For the most part they were willing to support the state and to partake of the cultural bounty of the Hellenistic world, but they were unwilling to surrender their identity. They wished to “belong” but at the same time to remain distinct.
Shaye J.D. Cohen
Chapter 2: Jews and Gentiles
Social: Jews and Gentiles, pg 37
from the book
From the Maccabees to the Mishnah, 2nd Ed
This statement of Cohen’s describing the early diaspora Jews who were living in Greek society also reminds me of some halachically, ethnically, and cultural Jews who have come to faith in Yeshua (Jesus) as Messiah and who “belong” to the “body of believers,” “but at the same time (wish) to remain distinct” as Jews. Not an easy task, considering how both mainstream Christianity and the Christian Hebrew Roots offshoot movement want to “equalize” the Jews by making them like the rest of the Gentile community (in the former case, by making all Jews give up their Jewish religious and cultural practices, and in the latter case, by requiring all Gentiles take up Jewish religious and cultural practices).
But that’s not the main thing I want to talk about right now.
I had a most interesting dream last night. It went something like this:
I was sitting in a chair in some sort of waiting area at church with a bunch of other people. I think we were waiting to get into the Sanctuary so services could begin. I was looking through a notebook where I was trying to sort out some sort of theological puzzle. I had lots of notes written in pencil from the day before. I thought I had pretty well figured out what the answer was, but a fellow who knew what I was working on said I got it all wrong. I tried to explain my point of view, but I couldn’t find the right words.
As we were talking, another man approached me. I was still sitting down and had to look up at him. He wanted to invite me to a different Sunday school class than the one I had been attending and asked if I had a “Jesus of Nazareth Bible,” whatever that is. I looked in my right hand and was embarrassed to discover that I was holding the Jewish New Testament Commentary by David H. Stern, which I knew would never be accepted in a traditional Christian Bible study (and I thought I had given up Stern’s works many years ago).
The book was filled with a lot of loose pieces of paper that contained many of my notes. I guess it was good enough for him (though he seemed displeased), because the man told me to stand up and follow him. I looked down and discovered I was barefoot. By my feet were a pair of socks and the sandals I use to put something on my feet when I want to step out on my back patio for a few minutes (not exactly appropriate for church).
That’s when I woke up. My daughter has to be at work at 5 a.m. on Sundays, so I have to get up fairly early to drive her there.
That’s also when I knew I wouldn’t go to church today. It’s been a really active holiday week and weekend and I feel like I need just a little bit of space for a while.
But I can’t go back to sleep and I’m too tired to do much else, so I decided to write. I haven’t actually written anything for days since my family has been visiting, so I feel a little like an animal that has spent too much time in a cramped kennel. The gate has been opened and I’m able to run around in the park again. Feels good, but I wish my brain wasn’t full of cotton candy and iron filings.
In order to maintain their distinctiveness and identity, most Jews of the ancient world sought to separate themselves from their gentile neighbors. In the cities of the East, they formed their own autonomous ethnic communities, each with its own officers, institutions, and regulations. Some cities, notably Alexandria and Rome, had neighborhoods inhabited mostly by Jews. (These were not “ghettos” but “ethnic neighborhoods.”) Following the lead of Ezra, the Jews of the Second Temple period grew more and more intolerant of marriages with foreigners.
-Cohen, “Social: Jews and Gentiles”
I’ve written before that I’ve suspected the schism between Christianity and Judaism occurred fairly early, perhaps within a hundred years or less of the beginning of Paul’s “mission to the Gentiles.” But my opinion has been rudely ridiculed by members of the Hebrew Roots movement who are heavily invested in the notion that early Gentile and Jewish “Christians” were completely equal and uniform members of a single religious movement following Jesus of Nazareth, with the Gentiles adopting all of the Jewish cultural and religious practices.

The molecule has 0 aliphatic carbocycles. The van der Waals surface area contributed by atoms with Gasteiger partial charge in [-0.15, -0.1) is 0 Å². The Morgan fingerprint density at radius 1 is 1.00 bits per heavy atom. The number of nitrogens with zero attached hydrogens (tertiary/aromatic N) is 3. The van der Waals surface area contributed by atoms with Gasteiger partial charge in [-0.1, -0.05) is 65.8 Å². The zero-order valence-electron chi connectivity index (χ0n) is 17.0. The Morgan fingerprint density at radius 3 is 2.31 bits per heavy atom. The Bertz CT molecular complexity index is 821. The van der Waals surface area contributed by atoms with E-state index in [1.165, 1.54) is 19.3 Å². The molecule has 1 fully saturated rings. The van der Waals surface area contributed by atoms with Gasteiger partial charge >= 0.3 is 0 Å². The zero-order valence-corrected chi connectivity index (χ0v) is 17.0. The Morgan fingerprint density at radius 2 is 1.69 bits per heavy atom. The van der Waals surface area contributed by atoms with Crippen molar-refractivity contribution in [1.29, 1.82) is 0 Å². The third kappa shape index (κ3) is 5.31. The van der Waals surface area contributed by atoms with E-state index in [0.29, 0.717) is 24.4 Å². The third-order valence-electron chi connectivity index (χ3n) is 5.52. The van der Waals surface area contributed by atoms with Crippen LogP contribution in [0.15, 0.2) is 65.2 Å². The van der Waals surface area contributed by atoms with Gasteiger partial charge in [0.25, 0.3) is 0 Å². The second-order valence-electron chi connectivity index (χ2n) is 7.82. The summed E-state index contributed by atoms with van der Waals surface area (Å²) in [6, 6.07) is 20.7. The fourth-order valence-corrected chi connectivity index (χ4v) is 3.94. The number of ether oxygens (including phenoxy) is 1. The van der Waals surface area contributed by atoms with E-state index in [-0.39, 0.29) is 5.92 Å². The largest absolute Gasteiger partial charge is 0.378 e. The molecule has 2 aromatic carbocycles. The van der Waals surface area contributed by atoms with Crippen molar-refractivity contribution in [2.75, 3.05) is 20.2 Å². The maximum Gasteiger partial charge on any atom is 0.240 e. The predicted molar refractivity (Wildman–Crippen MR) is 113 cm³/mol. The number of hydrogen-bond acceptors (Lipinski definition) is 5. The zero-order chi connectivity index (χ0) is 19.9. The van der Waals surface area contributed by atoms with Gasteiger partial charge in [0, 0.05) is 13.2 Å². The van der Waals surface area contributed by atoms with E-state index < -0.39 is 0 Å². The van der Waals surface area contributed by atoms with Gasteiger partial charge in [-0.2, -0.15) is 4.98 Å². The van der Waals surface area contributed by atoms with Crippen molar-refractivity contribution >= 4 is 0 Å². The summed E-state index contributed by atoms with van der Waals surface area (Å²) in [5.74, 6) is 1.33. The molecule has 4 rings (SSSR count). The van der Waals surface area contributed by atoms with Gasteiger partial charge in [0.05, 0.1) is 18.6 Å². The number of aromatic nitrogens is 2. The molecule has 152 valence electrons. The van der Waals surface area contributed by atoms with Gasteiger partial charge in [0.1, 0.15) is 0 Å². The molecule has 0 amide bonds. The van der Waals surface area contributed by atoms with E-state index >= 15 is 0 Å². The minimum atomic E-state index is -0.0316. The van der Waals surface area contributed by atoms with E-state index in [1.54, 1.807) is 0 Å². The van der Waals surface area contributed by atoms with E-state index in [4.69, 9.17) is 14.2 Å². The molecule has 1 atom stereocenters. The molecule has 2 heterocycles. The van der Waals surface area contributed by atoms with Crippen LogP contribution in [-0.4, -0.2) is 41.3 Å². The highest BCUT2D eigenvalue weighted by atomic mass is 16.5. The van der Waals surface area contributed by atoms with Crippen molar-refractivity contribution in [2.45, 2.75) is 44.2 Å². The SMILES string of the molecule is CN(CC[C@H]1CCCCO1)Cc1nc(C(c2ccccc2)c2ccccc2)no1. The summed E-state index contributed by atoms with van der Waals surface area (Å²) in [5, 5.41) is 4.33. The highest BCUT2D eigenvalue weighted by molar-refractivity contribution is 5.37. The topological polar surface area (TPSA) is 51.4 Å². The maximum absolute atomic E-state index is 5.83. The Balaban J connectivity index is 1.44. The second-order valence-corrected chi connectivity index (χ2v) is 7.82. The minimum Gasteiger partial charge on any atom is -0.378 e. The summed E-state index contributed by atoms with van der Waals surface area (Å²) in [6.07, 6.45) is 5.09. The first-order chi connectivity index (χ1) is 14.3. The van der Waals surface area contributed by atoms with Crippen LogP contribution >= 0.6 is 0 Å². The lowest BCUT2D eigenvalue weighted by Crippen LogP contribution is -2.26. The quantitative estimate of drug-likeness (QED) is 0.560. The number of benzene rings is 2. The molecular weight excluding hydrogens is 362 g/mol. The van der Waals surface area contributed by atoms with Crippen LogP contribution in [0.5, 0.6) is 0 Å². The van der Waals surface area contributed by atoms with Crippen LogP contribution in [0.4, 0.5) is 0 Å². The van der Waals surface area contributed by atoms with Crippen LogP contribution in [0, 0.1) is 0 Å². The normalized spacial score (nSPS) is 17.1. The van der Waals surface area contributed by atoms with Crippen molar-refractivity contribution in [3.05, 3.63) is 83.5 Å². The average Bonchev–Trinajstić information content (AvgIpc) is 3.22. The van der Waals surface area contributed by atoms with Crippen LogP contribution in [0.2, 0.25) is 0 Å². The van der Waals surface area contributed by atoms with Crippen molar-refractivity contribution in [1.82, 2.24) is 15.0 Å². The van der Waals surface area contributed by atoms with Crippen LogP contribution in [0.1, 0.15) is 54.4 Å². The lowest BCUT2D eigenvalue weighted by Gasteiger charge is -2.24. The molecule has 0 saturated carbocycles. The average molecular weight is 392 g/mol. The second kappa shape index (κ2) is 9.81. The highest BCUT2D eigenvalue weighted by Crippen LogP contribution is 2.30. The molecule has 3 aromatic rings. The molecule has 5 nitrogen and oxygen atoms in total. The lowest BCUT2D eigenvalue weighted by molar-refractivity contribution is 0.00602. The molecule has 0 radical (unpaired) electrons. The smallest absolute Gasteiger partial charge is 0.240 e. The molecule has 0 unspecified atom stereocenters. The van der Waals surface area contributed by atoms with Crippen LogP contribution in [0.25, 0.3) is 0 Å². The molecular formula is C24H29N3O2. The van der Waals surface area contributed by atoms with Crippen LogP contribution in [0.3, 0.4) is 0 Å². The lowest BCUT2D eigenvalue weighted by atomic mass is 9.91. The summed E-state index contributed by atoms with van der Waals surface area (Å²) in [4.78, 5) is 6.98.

But according to Cohen, particularly the Jews in the diaspora (where Paul was doing much of his work bringing the good news of the Messiah to the Gentiles) were still strongly driven to maintain their ethnic, cultural, and national identity as Jews. Thus, even the Jews who were involved in that early sect of Judaism called “the Way” were unlikely to surrender their unique identity to a non-Jewish population. In fact, the problem of how to integrate the non-Jewish people groups into a Jewish movement must have seemed an almost insurmountable task, both for the leaders of the Way (the Jerusalem Council) and for the Gentiles who were attracted to this form of Judaism. This is probably why the Acts 15 letter limited the requirements of Gentile disciples to just a few of the mitzvot.
The response of the Gentiles receiving the letter confirms that they neither needed or wanted to actually convert to Judaism (although there was an effort among other Jews to convert Gentiles to Judaism) and were overjoyed to become disciples of “the Christ” without having to be Jewish.
So when they were sent off, they went down to Antioch, and having gathered the congregation together, they delivered the letter. And when they had read it, they rejoiced because of its encouragement. And Judas and Silas, who were themselves prophets, encouraged and strengthened the brothers with many words.
–Acts 15:30-32 (ESV)
Cohen comments that Judaism wasn’t something that was thought to be easily accessed, and that even the Gentiles respected its exclusiveness:
Even those Greeks and Romans who despised Judaism respected its exclusiveness as an ancestral usage that the Jews themselves were not free to change.
Immediately following the above-quoted sentence, Cohen makes a statement that seems to also confirm those Christians (non-Jewish followers of the Way) who adopted some of the Jewish practices were treated remarkably different by the Roman authorities than their Jewish counterparts.
The Christians, too, were accused of atheism, and since they could not defend their refusal by appeal to ancestral custom, they were persecuted.
I want to write more about what all this means in terms of Jewish and Christian relationships today, especially relative to Messianic Judaism and Hebrew Roots, but my main emphasis for this “meditation” is my own issues in “integration,” specifically into the church.